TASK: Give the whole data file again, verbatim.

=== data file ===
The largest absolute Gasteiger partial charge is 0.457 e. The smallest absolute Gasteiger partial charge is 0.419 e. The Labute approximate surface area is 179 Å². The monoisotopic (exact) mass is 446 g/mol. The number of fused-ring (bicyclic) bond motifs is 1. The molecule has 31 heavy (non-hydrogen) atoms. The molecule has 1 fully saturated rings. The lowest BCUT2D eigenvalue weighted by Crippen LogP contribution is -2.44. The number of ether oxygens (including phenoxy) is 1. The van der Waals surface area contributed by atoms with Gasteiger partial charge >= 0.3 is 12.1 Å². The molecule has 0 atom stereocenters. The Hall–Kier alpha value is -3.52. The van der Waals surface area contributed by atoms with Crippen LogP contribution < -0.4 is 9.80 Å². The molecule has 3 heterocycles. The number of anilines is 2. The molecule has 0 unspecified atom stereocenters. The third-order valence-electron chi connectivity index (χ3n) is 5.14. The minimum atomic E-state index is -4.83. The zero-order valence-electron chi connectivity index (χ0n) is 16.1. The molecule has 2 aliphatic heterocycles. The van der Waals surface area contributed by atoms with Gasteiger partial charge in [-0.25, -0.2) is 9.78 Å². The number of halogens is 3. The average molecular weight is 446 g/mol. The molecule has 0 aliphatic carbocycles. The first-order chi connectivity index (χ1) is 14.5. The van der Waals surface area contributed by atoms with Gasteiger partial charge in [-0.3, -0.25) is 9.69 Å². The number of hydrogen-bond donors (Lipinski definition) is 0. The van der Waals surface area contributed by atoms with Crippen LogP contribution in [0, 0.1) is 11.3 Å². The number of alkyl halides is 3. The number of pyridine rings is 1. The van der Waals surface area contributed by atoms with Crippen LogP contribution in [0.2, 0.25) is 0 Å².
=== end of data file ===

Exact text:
The largest absolute Gasteiger partial charge is 0.457 e. The smallest absolute Gasteiger partial charge is 0.419 e. The Labute approximate surface area is 179 Å². The monoisotopic (exact) mass is 446 g/mol. The number of fused-ring (bicyclic) bond motifs is 1. The molecule has 31 heavy (non-hydrogen) atoms. The molecule has 1 fully saturated rings. The lowest BCUT2D eigenvalue weighted by Crippen LogP contribution is -2.44. The number of ether oxygens (including phenoxy) is 1. The van der Waals surface area contributed by atoms with Gasteiger partial charge >= 0.3 is 12.1 Å². The molecule has 0 atom stereocenters. The Hall–Kier alpha value is -3.52. The van der Waals surface area contributed by atoms with Crippen LogP contribution < -0.4 is 9.80 Å². The molecule has 3 heterocycles. The number of anilines is 2. The molecule has 0 unspecified atom stereocenters. The third-order valence-electron chi connectivity index (χ3n) is 5.14. The minimum atomic E-state index is -4.83. The zero-order valence-electron chi connectivity index (χ0n) is 16.1. The molecule has 2 aliphatic heterocycles. The van der Waals surface area contributed by atoms with Gasteiger partial charge in [-0.25, -0.2) is 9.78 Å². The number of halogens is 3. The average molecular weight is 446 g/mol. The molecule has 0 aliphatic carbocycles. The first-order chi connectivity index (χ1) is 14.5. The van der Waals surface area contributed by atoms with Gasteiger partial charge in [-0.3, -0.25) is 9.69 Å². The number of hydrogen-bond donors (Lipinski definition) is 0. The van der Waals surface area contributed by atoms with Crippen LogP contribution in [0, 0.1) is 11.3 Å². The number of alkyl halides is 3. The number of pyridine rings is 1. The van der Waals surface area contributed by atoms with Crippen LogP contribution in [0.2, 0.25) is 0 Å².